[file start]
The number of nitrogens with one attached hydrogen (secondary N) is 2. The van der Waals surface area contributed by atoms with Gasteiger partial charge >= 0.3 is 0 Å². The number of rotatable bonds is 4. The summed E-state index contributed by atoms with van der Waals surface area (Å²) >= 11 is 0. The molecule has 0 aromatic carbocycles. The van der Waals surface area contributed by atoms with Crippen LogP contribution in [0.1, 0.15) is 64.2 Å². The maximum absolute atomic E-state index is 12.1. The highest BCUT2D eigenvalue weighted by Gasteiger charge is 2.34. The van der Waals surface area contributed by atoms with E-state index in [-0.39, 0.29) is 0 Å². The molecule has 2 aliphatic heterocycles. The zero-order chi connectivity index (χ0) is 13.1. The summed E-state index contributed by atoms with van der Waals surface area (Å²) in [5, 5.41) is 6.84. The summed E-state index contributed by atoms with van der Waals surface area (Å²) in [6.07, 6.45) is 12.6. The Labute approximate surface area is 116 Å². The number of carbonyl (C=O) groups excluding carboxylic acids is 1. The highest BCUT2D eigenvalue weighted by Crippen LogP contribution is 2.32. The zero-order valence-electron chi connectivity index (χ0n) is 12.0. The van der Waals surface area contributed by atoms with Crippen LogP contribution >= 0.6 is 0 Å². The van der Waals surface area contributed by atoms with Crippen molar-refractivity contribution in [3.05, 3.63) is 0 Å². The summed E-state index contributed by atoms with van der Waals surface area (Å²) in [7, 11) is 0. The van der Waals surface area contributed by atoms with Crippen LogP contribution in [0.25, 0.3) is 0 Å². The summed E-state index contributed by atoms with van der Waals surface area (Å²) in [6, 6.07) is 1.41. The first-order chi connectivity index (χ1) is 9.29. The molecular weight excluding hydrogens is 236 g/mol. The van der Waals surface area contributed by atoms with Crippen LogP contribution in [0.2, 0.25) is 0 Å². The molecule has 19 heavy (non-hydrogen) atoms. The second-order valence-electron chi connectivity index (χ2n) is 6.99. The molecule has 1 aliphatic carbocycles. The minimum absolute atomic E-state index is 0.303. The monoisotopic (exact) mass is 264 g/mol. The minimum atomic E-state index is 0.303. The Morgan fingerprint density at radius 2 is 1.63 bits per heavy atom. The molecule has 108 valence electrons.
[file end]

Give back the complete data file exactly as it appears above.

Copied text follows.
The number of nitrogens with one attached hydrogen (secondary N) is 2. The van der Waals surface area contributed by atoms with Gasteiger partial charge >= 0.3 is 0 Å². The number of rotatable bonds is 4. The summed E-state index contributed by atoms with van der Waals surface area (Å²) >= 11 is 0. The molecule has 0 aromatic carbocycles. The van der Waals surface area contributed by atoms with Crippen LogP contribution in [0.1, 0.15) is 64.2 Å². The maximum absolute atomic E-state index is 12.1. The highest BCUT2D eigenvalue weighted by Gasteiger charge is 2.34. The van der Waals surface area contributed by atoms with E-state index in [-0.39, 0.29) is 0 Å². The molecule has 2 aliphatic heterocycles. The zero-order chi connectivity index (χ0) is 13.1. The summed E-state index contributed by atoms with van der Waals surface area (Å²) in [5, 5.41) is 6.84. The summed E-state index contributed by atoms with van der Waals surface area (Å²) in [6.07, 6.45) is 12.6. The Labute approximate surface area is 116 Å². The number of carbonyl (C=O) groups excluding carboxylic acids is 1. The highest BCUT2D eigenvalue weighted by Crippen LogP contribution is 2.32. The zero-order valence-electron chi connectivity index (χ0n) is 12.0. The van der Waals surface area contributed by atoms with Crippen LogP contribution >= 0.6 is 0 Å². The van der Waals surface area contributed by atoms with Crippen molar-refractivity contribution in [3.05, 3.63) is 0 Å². The summed E-state index contributed by atoms with van der Waals surface area (Å²) in [7, 11) is 0. The van der Waals surface area contributed by atoms with Crippen LogP contribution in [0.25, 0.3) is 0 Å². The summed E-state index contributed by atoms with van der Waals surface area (Å²) in [6, 6.07) is 1.41. The first-order chi connectivity index (χ1) is 9.29. The molecular weight excluding hydrogens is 236 g/mol. The van der Waals surface area contributed by atoms with Crippen LogP contribution in [0.2, 0.25) is 0 Å². The molecule has 19 heavy (non-hydrogen) atoms. The second-order valence-electron chi connectivity index (χ2n) is 6.99. The molecule has 1 aliphatic carbocycles. The minimum absolute atomic E-state index is 0.303. The monoisotopic (exact) mass is 264 g/mol. The minimum atomic E-state index is 0.303. The Morgan fingerprint density at radius 2 is 1.63 bits per heavy atom. The molecule has 108 valence electrons.